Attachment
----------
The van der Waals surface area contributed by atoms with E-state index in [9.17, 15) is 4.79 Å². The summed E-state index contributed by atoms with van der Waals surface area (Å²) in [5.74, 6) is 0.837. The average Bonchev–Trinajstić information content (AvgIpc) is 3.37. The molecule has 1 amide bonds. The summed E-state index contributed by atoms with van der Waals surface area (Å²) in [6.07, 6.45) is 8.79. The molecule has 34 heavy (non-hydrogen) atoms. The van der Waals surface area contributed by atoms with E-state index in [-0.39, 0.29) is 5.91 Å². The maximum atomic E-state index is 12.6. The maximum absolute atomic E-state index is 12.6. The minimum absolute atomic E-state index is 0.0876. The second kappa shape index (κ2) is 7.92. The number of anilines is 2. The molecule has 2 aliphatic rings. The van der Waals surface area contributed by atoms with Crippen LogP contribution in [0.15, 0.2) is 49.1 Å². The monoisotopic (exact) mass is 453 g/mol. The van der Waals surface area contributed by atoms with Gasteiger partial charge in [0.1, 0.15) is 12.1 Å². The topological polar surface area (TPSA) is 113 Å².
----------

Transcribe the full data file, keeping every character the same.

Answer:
The van der Waals surface area contributed by atoms with E-state index in [9.17, 15) is 4.79 Å². The summed E-state index contributed by atoms with van der Waals surface area (Å²) in [5.74, 6) is 0.837. The average Bonchev–Trinajstić information content (AvgIpc) is 3.37. The molecule has 1 amide bonds. The summed E-state index contributed by atoms with van der Waals surface area (Å²) in [6.07, 6.45) is 8.79. The molecule has 34 heavy (non-hydrogen) atoms. The van der Waals surface area contributed by atoms with E-state index in [-0.39, 0.29) is 5.91 Å². The maximum atomic E-state index is 12.6. The maximum absolute atomic E-state index is 12.6. The minimum absolute atomic E-state index is 0.0876. The second kappa shape index (κ2) is 7.92. The number of anilines is 2. The molecule has 2 aliphatic rings. The van der Waals surface area contributed by atoms with Crippen LogP contribution in [0.15, 0.2) is 49.1 Å². The monoisotopic (exact) mass is 453 g/mol. The van der Waals surface area contributed by atoms with Gasteiger partial charge in [0.1, 0.15) is 12.1 Å². The topological polar surface area (TPSA) is 113 Å².